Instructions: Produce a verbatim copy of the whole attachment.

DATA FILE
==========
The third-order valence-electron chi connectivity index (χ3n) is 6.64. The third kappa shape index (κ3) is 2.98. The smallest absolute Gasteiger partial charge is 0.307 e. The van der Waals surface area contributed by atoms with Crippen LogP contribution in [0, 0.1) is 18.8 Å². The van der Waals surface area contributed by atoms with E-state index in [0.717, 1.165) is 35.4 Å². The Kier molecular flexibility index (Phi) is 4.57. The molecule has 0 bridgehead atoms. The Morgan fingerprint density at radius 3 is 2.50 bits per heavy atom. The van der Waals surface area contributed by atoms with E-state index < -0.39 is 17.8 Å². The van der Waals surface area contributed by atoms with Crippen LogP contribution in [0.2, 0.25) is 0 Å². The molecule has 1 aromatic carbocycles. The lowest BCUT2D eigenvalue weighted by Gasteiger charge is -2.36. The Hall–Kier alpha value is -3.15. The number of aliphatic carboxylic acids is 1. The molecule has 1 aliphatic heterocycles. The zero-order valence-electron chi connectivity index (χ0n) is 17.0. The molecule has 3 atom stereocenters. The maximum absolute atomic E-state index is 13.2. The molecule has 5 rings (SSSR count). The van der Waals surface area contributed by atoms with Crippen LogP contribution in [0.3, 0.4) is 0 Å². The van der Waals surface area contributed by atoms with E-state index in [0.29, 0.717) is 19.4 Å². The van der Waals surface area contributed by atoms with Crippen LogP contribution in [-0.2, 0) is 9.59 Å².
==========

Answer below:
The third-order valence-electron chi connectivity index (χ3n) is 6.64. The third kappa shape index (κ3) is 2.98. The smallest absolute Gasteiger partial charge is 0.307 e. The van der Waals surface area contributed by atoms with Crippen LogP contribution in [0, 0.1) is 18.8 Å². The van der Waals surface area contributed by atoms with E-state index in [0.717, 1.165) is 35.4 Å². The Kier molecular flexibility index (Phi) is 4.57. The molecule has 0 bridgehead atoms. The Morgan fingerprint density at radius 3 is 2.50 bits per heavy atom. The van der Waals surface area contributed by atoms with E-state index < -0.39 is 17.8 Å². The van der Waals surface area contributed by atoms with Crippen LogP contribution in [0.2, 0.25) is 0 Å². The molecule has 1 aromatic carbocycles. The lowest BCUT2D eigenvalue weighted by Gasteiger charge is -2.36. The Hall–Kier alpha value is -3.15. The number of aliphatic carboxylic acids is 1. The molecule has 1 aliphatic heterocycles. The zero-order valence-electron chi connectivity index (χ0n) is 17.0. The molecule has 3 atom stereocenters. The maximum absolute atomic E-state index is 13.2. The molecule has 5 rings (SSSR count). The van der Waals surface area contributed by atoms with Crippen LogP contribution in [0.3, 0.4) is 0 Å². The van der Waals surface area contributed by atoms with E-state index in [0.29, 0.717) is 19.4 Å². The van der Waals surface area contributed by atoms with Crippen LogP contribution in [-0.2, 0) is 9.59 Å².